The decision on Aug. 9 by the Williston City Commission to terminate J.M. Marschuetz’s contract to build the taxiway at the new Williston Basin International Airport apparently took the company’s owner by surprise.
It took many in the public by surprise, as well, and that is much more troubling.
In three separate monthly updates — May, June and July — the city posted updates on the XWAproject.com website that said taxiway and runway work was making good progress. In June, the update specifically said the taxiway project was tracking right on schedule.
That raises an obvious question: What happened that pushed the taxiway project behind schedule?
Another question is: Was the taxiway project behind schedule the entire time? If it was, why did the city say it was “tracking right on schedule?”
That last question is important.
Despite the multitude of consultants and contractors working on the airport project, it is being paid for with local, state and federal money. It is a public project, and there is no room on a public project for dissembling or half-truths about progress.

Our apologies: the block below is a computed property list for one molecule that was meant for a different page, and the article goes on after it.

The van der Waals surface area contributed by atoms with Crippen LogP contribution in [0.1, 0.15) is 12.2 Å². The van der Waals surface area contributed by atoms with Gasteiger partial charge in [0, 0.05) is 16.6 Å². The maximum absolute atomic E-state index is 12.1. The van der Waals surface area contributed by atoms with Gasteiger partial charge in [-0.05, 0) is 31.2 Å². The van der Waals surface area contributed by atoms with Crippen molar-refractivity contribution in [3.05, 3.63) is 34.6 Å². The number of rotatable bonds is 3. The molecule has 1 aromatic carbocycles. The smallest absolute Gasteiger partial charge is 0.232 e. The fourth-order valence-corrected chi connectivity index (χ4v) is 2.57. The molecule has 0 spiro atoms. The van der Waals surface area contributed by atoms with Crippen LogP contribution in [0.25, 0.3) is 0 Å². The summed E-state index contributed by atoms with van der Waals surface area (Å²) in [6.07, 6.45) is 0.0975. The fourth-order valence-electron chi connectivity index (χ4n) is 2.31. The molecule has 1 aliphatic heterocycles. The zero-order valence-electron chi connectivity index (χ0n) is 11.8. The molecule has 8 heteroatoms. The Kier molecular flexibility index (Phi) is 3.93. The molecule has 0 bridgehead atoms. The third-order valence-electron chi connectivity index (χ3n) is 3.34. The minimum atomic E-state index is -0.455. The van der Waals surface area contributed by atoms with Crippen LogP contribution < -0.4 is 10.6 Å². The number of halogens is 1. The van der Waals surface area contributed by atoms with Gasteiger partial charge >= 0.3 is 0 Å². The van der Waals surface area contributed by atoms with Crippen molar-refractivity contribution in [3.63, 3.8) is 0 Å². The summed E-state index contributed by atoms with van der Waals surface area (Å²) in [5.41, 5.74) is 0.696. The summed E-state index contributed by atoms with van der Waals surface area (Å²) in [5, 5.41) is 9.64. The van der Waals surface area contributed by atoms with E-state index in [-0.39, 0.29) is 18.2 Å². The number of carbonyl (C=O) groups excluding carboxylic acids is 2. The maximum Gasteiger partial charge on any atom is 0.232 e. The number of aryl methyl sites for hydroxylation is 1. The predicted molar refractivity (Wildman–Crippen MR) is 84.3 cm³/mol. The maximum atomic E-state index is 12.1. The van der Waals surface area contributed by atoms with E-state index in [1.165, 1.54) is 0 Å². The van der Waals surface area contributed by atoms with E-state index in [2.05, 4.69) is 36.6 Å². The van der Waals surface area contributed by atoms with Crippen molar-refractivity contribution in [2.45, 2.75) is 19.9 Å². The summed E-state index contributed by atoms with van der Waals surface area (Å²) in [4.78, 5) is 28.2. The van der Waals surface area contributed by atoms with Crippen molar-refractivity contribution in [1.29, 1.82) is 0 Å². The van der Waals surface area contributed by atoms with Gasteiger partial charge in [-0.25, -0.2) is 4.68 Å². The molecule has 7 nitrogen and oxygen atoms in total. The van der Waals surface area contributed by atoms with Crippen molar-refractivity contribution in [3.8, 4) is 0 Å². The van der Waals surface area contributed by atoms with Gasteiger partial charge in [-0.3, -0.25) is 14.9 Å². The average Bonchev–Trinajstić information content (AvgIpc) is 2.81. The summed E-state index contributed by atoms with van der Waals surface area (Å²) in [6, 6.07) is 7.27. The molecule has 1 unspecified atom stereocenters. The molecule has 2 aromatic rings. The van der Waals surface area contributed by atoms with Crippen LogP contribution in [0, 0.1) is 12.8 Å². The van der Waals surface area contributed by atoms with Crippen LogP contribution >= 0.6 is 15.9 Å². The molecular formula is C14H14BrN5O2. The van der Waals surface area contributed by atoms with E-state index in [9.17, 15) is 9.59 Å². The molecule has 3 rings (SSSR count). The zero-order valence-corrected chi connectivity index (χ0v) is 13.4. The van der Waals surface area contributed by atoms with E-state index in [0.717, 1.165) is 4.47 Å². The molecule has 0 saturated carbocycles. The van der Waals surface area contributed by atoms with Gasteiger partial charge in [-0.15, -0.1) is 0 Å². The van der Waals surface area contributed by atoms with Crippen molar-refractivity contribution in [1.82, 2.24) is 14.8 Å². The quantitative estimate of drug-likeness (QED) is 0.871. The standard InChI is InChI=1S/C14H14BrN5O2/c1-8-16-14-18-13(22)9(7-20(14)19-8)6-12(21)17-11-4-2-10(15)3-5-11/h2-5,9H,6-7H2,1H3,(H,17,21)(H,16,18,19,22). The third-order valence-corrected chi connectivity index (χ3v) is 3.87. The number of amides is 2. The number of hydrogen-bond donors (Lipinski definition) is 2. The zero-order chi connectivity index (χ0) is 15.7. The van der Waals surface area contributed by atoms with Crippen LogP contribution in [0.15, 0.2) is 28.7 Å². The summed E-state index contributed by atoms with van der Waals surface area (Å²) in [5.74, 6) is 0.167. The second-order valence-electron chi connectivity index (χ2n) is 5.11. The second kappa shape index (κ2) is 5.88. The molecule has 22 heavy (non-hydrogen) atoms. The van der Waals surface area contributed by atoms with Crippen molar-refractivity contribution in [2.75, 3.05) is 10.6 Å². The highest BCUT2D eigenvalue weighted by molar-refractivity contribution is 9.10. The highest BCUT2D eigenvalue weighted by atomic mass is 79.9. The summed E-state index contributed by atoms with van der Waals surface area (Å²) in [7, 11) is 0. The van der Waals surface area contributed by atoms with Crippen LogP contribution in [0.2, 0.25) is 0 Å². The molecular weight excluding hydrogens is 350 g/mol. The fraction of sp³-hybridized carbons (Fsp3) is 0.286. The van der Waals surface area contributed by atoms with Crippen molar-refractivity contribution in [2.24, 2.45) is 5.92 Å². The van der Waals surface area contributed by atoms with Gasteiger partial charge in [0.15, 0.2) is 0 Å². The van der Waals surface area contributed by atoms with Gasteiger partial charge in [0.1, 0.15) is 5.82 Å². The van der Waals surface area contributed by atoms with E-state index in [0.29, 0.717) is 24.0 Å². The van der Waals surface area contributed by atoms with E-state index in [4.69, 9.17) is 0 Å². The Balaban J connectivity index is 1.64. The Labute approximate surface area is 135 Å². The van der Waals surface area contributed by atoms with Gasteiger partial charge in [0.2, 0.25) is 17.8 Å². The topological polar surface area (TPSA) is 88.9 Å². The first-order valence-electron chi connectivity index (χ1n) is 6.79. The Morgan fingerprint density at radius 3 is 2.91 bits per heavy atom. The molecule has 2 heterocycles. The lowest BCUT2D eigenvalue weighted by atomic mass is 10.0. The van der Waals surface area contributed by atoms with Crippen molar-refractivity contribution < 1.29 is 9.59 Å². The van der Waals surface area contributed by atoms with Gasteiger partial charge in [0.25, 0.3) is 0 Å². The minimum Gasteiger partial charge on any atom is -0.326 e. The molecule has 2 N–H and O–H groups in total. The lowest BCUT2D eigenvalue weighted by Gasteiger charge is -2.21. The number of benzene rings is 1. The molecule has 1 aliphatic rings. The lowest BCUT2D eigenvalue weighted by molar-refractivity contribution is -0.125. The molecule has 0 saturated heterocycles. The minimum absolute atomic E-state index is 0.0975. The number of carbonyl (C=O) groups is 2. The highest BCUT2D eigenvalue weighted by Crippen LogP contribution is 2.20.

The situation is complicated further by the fact that Michael Marschuetz, the owner of J.M. Marshuetz, claims his company had caught up and was on track to complete the taxiway project by November — the agreed upon date. He also argues that the delays were caused by the city, something City Administrator David Tuan disputed.
This is not the time or place to adjudicate the claims of the city and Marshuetz. But the public would be right to wonder what really happened.
Were the updates from the city about the taxiway project correct? If so, what caused the project to fall behind? It seems implausible that the project went from on time in June to nearly a year behind schedule in August.
The alternative is that the taxiway project was behind schedule in May, in June and in July, but the city decided to say otherwise in the updates.
The new airport is a massive project, and a delay in one area can have a domino effect on other areas. Staying positive is important.
Saying a project is tracking right on schedule when it isn’t is more than staying positive, though. At best it’s spin, and it has no place at all in communications from the city about a publicly funded project.
If city officials won’t be straightforward on the airport project’s schedule, they risk losing credibility with the public.